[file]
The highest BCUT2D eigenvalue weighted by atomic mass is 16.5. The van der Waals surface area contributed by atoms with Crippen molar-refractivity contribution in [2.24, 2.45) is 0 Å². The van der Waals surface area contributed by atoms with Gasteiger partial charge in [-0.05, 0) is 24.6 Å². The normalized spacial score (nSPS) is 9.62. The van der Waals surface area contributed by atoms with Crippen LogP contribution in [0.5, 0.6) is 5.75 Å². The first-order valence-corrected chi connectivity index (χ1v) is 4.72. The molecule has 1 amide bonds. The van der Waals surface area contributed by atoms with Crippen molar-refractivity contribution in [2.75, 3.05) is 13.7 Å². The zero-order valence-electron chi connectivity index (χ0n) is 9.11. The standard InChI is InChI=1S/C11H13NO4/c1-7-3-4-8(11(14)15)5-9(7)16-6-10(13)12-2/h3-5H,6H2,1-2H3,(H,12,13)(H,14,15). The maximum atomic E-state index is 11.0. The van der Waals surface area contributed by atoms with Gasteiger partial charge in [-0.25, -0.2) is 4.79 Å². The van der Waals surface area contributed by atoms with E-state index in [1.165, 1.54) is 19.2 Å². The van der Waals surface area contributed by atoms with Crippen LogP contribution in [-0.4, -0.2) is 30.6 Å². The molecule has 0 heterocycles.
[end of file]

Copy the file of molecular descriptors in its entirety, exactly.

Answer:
The highest BCUT2D eigenvalue weighted by atomic mass is 16.5. The van der Waals surface area contributed by atoms with Crippen molar-refractivity contribution in [2.24, 2.45) is 0 Å². The van der Waals surface area contributed by atoms with Gasteiger partial charge in [-0.05, 0) is 24.6 Å². The normalized spacial score (nSPS) is 9.62. The van der Waals surface area contributed by atoms with Crippen LogP contribution in [0.5, 0.6) is 5.75 Å². The first-order valence-corrected chi connectivity index (χ1v) is 4.72. The molecule has 1 amide bonds. The van der Waals surface area contributed by atoms with Crippen molar-refractivity contribution in [2.75, 3.05) is 13.7 Å². The zero-order valence-electron chi connectivity index (χ0n) is 9.11. The standard InChI is InChI=1S/C11H13NO4/c1-7-3-4-8(11(14)15)5-9(7)16-6-10(13)12-2/h3-5H,6H2,1-2H3,(H,12,13)(H,14,15). The maximum atomic E-state index is 11.0. The van der Waals surface area contributed by atoms with Gasteiger partial charge in [-0.25, -0.2) is 4.79 Å². The van der Waals surface area contributed by atoms with E-state index in [1.165, 1.54) is 19.2 Å². The van der Waals surface area contributed by atoms with Crippen LogP contribution in [-0.4, -0.2) is 30.6 Å². The molecule has 0 heterocycles.